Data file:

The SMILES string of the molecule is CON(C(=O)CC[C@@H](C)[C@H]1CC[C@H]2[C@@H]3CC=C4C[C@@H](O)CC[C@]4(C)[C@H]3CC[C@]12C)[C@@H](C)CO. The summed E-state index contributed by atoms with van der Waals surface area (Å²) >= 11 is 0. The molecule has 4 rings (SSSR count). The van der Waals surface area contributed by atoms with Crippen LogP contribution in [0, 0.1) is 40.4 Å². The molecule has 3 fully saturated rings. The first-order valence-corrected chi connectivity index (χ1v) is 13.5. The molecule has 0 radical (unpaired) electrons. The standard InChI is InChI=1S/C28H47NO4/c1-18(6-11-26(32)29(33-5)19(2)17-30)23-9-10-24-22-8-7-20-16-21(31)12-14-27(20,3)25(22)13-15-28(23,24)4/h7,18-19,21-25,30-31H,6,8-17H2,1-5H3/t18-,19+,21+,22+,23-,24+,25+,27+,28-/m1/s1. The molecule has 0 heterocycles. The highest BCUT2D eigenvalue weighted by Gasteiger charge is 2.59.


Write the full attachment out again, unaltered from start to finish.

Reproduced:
The SMILES string of the molecule is CON(C(=O)CC[C@@H](C)[C@H]1CC[C@H]2[C@@H]3CC=C4C[C@@H](O)CC[C@]4(C)[C@H]3CC[C@]12C)[C@@H](C)CO. The summed E-state index contributed by atoms with van der Waals surface area (Å²) >= 11 is 0. The molecule has 4 rings (SSSR count). The van der Waals surface area contributed by atoms with Crippen LogP contribution in [0, 0.1) is 40.4 Å². The molecule has 3 fully saturated rings. The first-order valence-corrected chi connectivity index (χ1v) is 13.5. The molecule has 0 radical (unpaired) electrons. The standard InChI is InChI=1S/C28H47NO4/c1-18(6-11-26(32)29(33-5)19(2)17-30)23-9-10-24-22-8-7-20-16-21(31)12-14-27(20,3)25(22)13-15-28(23,24)4/h7,18-19,21-25,30-31H,6,8-17H2,1-5H3/t18-,19+,21+,22+,23-,24+,25+,27+,28-/m1/s1. The molecule has 0 heterocycles. The highest BCUT2D eigenvalue weighted by Gasteiger charge is 2.59.